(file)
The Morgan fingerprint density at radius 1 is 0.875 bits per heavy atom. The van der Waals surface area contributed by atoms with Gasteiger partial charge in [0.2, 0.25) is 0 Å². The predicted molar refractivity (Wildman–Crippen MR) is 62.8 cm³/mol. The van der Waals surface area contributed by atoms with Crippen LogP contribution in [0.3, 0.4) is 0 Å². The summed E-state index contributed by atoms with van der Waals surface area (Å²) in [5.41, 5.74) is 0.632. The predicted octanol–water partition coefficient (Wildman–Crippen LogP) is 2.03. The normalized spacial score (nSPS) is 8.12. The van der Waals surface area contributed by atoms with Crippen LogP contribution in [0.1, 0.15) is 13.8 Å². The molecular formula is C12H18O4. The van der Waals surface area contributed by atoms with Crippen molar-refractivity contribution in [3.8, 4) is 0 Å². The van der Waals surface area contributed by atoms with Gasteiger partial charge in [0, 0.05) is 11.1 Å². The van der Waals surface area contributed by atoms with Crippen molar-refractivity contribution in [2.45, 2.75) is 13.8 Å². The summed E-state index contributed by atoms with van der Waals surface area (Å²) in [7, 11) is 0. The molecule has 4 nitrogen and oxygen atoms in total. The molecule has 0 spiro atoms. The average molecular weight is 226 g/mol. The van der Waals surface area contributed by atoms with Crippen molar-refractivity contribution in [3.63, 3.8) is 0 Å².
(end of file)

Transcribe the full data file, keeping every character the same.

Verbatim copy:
The Morgan fingerprint density at radius 1 is 0.875 bits per heavy atom. The van der Waals surface area contributed by atoms with Gasteiger partial charge in [0.2, 0.25) is 0 Å². The predicted molar refractivity (Wildman–Crippen MR) is 62.8 cm³/mol. The van der Waals surface area contributed by atoms with Crippen LogP contribution in [0.3, 0.4) is 0 Å². The summed E-state index contributed by atoms with van der Waals surface area (Å²) in [5.41, 5.74) is 0.632. The predicted octanol–water partition coefficient (Wildman–Crippen LogP) is 2.03. The normalized spacial score (nSPS) is 8.12. The van der Waals surface area contributed by atoms with Crippen LogP contribution in [0.1, 0.15) is 13.8 Å². The molecular formula is C12H18O4. The van der Waals surface area contributed by atoms with Crippen molar-refractivity contribution in [3.8, 4) is 0 Å². The van der Waals surface area contributed by atoms with Gasteiger partial charge in [0, 0.05) is 11.1 Å². The van der Waals surface area contributed by atoms with Crippen molar-refractivity contribution in [2.45, 2.75) is 13.8 Å². The summed E-state index contributed by atoms with van der Waals surface area (Å²) in [7, 11) is 0. The molecule has 4 nitrogen and oxygen atoms in total. The molecule has 0 spiro atoms. The average molecular weight is 226 g/mol. The van der Waals surface area contributed by atoms with Crippen molar-refractivity contribution in [3.63, 3.8) is 0 Å².